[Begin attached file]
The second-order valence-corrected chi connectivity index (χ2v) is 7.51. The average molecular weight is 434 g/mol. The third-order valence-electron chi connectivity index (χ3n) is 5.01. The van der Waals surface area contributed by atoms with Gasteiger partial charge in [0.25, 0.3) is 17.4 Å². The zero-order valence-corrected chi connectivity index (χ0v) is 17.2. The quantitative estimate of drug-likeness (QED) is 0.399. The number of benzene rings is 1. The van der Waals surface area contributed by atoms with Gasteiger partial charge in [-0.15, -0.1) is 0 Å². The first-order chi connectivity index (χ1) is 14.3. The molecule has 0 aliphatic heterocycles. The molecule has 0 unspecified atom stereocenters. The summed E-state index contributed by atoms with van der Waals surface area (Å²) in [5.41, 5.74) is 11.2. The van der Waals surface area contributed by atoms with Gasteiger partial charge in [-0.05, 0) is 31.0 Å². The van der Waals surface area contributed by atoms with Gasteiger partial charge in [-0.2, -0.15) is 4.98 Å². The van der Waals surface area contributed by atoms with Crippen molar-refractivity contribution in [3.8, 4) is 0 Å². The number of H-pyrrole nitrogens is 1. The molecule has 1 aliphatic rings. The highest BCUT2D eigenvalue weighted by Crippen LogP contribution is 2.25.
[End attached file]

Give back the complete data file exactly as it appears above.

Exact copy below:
The second-order valence-corrected chi connectivity index (χ2v) is 7.51. The average molecular weight is 434 g/mol. The third-order valence-electron chi connectivity index (χ3n) is 5.01. The van der Waals surface area contributed by atoms with Gasteiger partial charge in [0.25, 0.3) is 17.4 Å². The zero-order valence-corrected chi connectivity index (χ0v) is 17.2. The quantitative estimate of drug-likeness (QED) is 0.399. The number of benzene rings is 1. The van der Waals surface area contributed by atoms with Gasteiger partial charge in [-0.15, -0.1) is 0 Å². The first-order chi connectivity index (χ1) is 14.3. The molecule has 0 aliphatic heterocycles. The molecule has 0 unspecified atom stereocenters. The summed E-state index contributed by atoms with van der Waals surface area (Å²) in [5.41, 5.74) is 11.2. The van der Waals surface area contributed by atoms with Gasteiger partial charge in [-0.05, 0) is 31.0 Å². The van der Waals surface area contributed by atoms with Gasteiger partial charge in [-0.2, -0.15) is 4.98 Å². The van der Waals surface area contributed by atoms with Crippen molar-refractivity contribution in [3.8, 4) is 0 Å². The number of H-pyrrole nitrogens is 1. The molecule has 1 aliphatic rings. The highest BCUT2D eigenvalue weighted by Crippen LogP contribution is 2.25.